Wabash manhandled another opponent this week, this time a previously-undefeated-in-conference-play Wooster squad. For reasons I can’t quite fathom, their quarterback decided to up the ante a little bit by running his mouth on Twitter and putting Wabash on “#UpsetAlert.” As it turned out, the game was pretty well over at halftime and ended up 48-14. Through four weeks,* this makes the total combined score Wabash 232, Opponents 27. And yet, Wabash stays put at 17th in the polls. Thing is, I can’t necessarily disagree with that.
*Remember, Division III only plays ten regular season games, so this is very nearly half the season.
This isn’t a case of Wabash scheduling a bunch of cupcakes, especially going forward. Wabash has only one out-of-conference for the foreseeable future, as the NCAC has gone to a true round robin format. With ten teams, that means nine games are eaten up by conference games. Their one conference game this year was Hanover, which admittedly is not exactly a powerhouse. But three out of four of these games are conference games. They’re not going anywhere and Wabash had no real say in the matter. I would say it would be like complaining that Oregon has to play Colorado or something. Sure, it’s a mismatch, but it’s a conference game. What are you going to do?
I would love to say it’s going to get better going forward, but it really doesn’t appear that way. Ohio Wesleyan is up next. You might remember from my NCAC guide that OWU got a share of the conference title last year. Not to sound too haughty, but that was a damned fluke thanks to Wabash losing two inexplicable games, allowing OWU and Wittenberg to back-door their way into the conference title.* This week’s game should be closer, but I have a hard time believing that the Bishops will be able to win this one (especially in Crawfordsville) after losing to Denison 47-41. I saw Denison up close. They managed 13 against Wabash, all in garbage time.** I suppose I could be surprised, but the only real challenge on the schedule appears to be Wittenberg, and I’ve written extensively here about how Wabash has been unquestionably the superior team for the last decade. That will be a tough game, but one I fully expect Wabash to win.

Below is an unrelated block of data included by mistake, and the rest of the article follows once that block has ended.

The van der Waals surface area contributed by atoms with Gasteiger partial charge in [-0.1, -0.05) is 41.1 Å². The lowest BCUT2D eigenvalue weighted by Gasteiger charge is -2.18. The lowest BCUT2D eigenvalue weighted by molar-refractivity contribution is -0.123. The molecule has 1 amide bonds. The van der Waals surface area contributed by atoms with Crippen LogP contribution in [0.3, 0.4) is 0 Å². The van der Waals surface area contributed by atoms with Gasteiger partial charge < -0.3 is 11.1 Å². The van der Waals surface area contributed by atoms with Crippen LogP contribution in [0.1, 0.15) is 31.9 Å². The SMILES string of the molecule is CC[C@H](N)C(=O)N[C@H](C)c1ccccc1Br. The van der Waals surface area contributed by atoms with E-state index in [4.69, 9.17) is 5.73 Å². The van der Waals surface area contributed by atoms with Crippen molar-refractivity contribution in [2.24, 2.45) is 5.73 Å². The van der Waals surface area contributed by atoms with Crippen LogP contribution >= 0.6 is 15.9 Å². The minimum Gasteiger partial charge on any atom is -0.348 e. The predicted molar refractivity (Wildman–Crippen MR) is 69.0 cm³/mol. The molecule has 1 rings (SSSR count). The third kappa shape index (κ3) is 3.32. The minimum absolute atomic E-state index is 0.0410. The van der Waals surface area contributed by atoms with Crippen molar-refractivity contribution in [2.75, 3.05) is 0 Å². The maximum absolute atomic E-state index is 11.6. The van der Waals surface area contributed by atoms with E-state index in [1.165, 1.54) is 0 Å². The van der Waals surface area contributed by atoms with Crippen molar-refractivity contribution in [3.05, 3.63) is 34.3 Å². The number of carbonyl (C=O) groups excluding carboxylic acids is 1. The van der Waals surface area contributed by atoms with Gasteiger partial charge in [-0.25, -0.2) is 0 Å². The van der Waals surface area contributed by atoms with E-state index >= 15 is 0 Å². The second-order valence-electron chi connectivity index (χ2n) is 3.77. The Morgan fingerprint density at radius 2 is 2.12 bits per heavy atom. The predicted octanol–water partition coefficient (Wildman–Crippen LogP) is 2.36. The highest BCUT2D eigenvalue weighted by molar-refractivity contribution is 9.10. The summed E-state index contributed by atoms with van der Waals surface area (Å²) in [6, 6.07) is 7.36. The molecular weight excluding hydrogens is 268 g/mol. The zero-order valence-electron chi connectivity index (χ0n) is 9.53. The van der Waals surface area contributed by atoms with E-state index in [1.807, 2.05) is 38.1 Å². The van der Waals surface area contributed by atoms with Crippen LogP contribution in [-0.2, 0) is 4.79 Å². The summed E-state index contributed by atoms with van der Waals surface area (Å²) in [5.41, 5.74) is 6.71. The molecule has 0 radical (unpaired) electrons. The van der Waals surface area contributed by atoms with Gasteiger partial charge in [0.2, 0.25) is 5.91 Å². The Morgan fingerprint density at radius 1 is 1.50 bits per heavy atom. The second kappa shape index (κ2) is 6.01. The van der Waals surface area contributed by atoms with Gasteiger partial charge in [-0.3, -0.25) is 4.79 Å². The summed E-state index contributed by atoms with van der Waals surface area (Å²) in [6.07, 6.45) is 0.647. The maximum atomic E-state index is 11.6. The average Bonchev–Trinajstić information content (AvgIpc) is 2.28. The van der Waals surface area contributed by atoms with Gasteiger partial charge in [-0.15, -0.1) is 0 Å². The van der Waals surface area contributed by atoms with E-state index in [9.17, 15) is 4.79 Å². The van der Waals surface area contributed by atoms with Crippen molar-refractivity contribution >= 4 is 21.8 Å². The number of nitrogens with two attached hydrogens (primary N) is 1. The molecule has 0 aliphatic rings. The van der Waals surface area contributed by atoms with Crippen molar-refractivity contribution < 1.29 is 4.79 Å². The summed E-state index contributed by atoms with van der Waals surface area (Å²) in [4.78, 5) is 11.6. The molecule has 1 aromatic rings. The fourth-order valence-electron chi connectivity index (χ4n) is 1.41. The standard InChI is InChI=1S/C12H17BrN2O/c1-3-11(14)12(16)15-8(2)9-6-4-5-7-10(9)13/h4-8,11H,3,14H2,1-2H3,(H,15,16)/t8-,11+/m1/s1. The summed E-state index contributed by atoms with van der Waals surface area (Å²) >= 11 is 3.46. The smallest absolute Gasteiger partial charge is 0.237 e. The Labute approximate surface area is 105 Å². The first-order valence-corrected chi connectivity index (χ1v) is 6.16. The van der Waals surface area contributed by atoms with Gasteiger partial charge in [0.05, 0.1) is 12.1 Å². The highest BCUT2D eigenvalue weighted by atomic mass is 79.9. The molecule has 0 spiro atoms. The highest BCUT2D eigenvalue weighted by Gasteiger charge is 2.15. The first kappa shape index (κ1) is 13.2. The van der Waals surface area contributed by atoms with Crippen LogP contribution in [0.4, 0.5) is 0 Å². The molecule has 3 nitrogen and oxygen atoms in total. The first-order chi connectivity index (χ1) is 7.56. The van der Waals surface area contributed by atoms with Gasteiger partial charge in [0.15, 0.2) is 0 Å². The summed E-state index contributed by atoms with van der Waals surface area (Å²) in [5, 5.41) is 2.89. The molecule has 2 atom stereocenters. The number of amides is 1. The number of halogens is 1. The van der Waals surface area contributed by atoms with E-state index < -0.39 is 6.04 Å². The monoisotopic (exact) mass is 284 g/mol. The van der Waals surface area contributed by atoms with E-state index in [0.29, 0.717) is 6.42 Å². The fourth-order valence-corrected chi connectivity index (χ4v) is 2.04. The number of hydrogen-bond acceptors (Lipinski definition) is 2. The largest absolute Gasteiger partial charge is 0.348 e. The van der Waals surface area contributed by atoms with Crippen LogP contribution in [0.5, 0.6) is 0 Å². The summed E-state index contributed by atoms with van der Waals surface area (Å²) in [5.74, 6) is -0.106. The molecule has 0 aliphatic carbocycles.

*No, for real. Wabash beat both of those teams, and did so pretty handily. They beat OWU 28-0. Wittenberg was 27-24, which admittedly is much closer than I remember. After looking at the box score, I remember why now. Wittenberg scored twice on short fields to tighten up the game, once off a blocked punt and once off a fumble. I don’t know if you want to call them fluky plays, but somewhat unusual plays.
**Wabash had rung up 44 points before Denison’s first score right before the end of the third quarter. I think it seems fair to say that Wabash had mostly stopped trying at that point.
So, yeah, it’s awfully hard to really get a handle on just how good Wabash is. They are doing what you are supposed to do against weaker teams, so you can’t fault them for it. But it’s also hard to really reward them for it by moving them up the ranks above other teams who also haven’t lost. And who knows what it means for a presumptive playoff date. Wabash has acquitted itself well lately in the playoffs, but the team clearly has a bit of a learning curve every time they come up against a stronger team. I just don’t think they’re used to teams being on their level and they don’t really know how to handle it when they run into such teams. That’s not to say they don’t adjust, but it has led to holes they can’t dig out of, like losing 20-8 to Mount Union a couple years ago.
It seems like the best idea would be to join a different conference, but, unfortunately, it’s not that easy, even in this day and age. Part of this is where Wabash is. There aren’t too many conferences available to Wabash being in west central Indiana. The only real alternative seems to be the HCAC (Heartland Collegiate Athletic Conference), but then Wabash would run into the same problem. Just instead of Wittenberg being the only real competition, it would be Franklin. And, frankly,* Franklin’s football history isn’t that good. They’ve been way up lately, but I don’t know that you can depend on that long term. The HCAC would be a step down if anything.